The

Temple Gallery

Established 1959

Saint John Chrysostom and Saint Basil the Great - exhibited at the Temple Gallery, specialists in Russian icons

[ Click on the above image for a full screen view ]

UU024. Saint John Chrysostom and Saint Basil the Great

Cretan artist working on Patmos
Circa 1600
Each panel 40.5 x 38 cmClick here to convert metric size to imperial

Provenance:  Kasteel de Wijenburgh probably 1980s

Click here to convert price to USD or EUR

[ Click on any image for a larger view ]   Switch to full-screen mode

These panels would originally have been part of a pair of Holy Doors from an iconostasis: the screen in Orthodox churches that conceals the sanctuary, a symbol of paradise. The painted images thus create a paradox as they reveal the invisible world, and at the same time hide it. This paradoxical concept recalls patristic expressions on the Incarnation of Christ, as Pseudo-Dionysius describes the Saviour in one of his letters: Jesus is 'hidden even amid revelation'.[1] In this sense, the iconostasis unifies the two worlds:

The screen symbolises the uniting of the eternal and the temporal spheres, or heaven and earth, through the Incarnation. The boundary between these spheres is represented by the 'Royal' or Holy Doors, through which the clergy proceed in the course of the liturgy and from which they read the gospel and administer communion.[2]

The meaning behind such ideas is further present in early Christian texts on the liturgy, most importantly St Maximus' Mystagogy and the Ecclesiastical Hierarchy by Pseudo-Dionysius.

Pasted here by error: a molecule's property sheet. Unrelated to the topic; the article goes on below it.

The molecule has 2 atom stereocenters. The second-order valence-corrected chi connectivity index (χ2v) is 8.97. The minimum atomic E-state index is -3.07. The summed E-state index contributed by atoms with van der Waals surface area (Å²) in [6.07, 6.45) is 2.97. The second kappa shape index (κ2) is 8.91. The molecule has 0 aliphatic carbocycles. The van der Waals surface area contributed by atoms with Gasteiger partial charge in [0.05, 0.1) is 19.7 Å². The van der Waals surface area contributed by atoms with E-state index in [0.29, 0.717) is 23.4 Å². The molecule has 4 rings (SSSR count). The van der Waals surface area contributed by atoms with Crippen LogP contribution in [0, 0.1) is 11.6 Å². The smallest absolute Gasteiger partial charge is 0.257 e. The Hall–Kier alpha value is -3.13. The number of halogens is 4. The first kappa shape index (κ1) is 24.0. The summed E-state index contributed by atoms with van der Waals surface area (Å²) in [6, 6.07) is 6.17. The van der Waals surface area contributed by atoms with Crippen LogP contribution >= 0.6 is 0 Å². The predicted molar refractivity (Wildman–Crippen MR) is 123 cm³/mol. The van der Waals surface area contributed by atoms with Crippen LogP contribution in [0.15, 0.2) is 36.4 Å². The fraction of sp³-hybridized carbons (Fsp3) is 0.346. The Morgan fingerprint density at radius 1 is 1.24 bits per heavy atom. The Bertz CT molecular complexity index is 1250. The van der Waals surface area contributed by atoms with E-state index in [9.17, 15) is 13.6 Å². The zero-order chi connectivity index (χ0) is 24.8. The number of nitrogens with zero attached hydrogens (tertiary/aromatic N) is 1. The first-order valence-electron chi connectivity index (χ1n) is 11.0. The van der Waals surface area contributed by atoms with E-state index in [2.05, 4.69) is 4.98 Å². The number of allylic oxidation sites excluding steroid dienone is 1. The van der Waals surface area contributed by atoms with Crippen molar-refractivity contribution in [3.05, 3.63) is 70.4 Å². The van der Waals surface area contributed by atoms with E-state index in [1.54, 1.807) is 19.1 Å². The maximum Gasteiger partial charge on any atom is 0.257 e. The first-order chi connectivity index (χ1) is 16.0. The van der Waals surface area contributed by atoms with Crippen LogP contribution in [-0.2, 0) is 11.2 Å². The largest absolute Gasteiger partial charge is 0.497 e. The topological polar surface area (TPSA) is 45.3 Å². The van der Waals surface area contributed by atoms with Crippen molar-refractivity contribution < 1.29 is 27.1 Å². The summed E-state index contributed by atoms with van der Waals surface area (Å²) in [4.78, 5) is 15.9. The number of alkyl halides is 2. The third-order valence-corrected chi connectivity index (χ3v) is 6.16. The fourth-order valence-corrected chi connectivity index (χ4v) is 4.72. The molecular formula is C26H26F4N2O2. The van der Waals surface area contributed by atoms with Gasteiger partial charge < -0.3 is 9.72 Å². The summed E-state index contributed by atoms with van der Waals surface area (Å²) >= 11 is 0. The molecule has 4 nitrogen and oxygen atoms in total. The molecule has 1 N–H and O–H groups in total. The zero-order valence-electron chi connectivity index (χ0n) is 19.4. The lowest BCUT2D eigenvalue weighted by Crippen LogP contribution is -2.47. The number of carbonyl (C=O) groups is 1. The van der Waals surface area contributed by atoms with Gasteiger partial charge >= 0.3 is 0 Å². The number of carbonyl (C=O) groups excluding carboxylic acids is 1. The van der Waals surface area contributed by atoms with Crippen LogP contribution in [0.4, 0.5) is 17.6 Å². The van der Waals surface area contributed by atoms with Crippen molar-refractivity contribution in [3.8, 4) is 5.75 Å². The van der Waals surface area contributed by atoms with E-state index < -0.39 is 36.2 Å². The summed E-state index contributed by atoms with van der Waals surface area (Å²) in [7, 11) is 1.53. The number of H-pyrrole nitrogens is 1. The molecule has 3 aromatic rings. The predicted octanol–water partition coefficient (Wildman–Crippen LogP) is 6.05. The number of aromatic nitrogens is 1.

These two panels depict Saint John Chrysostom and Saint Basil, two of the most significant Fathers of the Church in the 4th century, and authors of the Divine Liturgies. In their hands they hold scrolls with inscriptions from their respective liturgies. On the scroll of Basil it reads: 'No one bound by world pleasures and desires is worthy...' While on the scroll of John: 'O God, our God, who did send forth the heavenly bread...' Their liturgies still function today in Orthodox worship. They are also known for having written some of the key texts of Patristic theology.

In the iconographic tradition these figures are distinguished by easily recognised characteristics. Basil (on the right) has a long, dark beard and a domed forehead. John has short hair and a neatly trimmed beard. The poses and gestures of the two saints mirror each other: this symmetrical composition leads us into the centre, and thus steers our imagination through the doors and into 'paradise' (the sanctuary); as Paul advises in his epistle to the Colossians: 'Set your mind on things above, not on things on the earth' (3:2).




Footnotes:-
1. Dionysius the Areopagite, The Complete Works, (New York: Paulist Press, 1987), p.264
2. Mariamma Fortounatto & Mary Cunningham, 'Theology of the Icon', in Mary B. Cunningham [ed.], The Cambridge Companion to Orthodox Christian Theology, (Cambridge, Cambridge University Press, 2008), p.143

Detail Images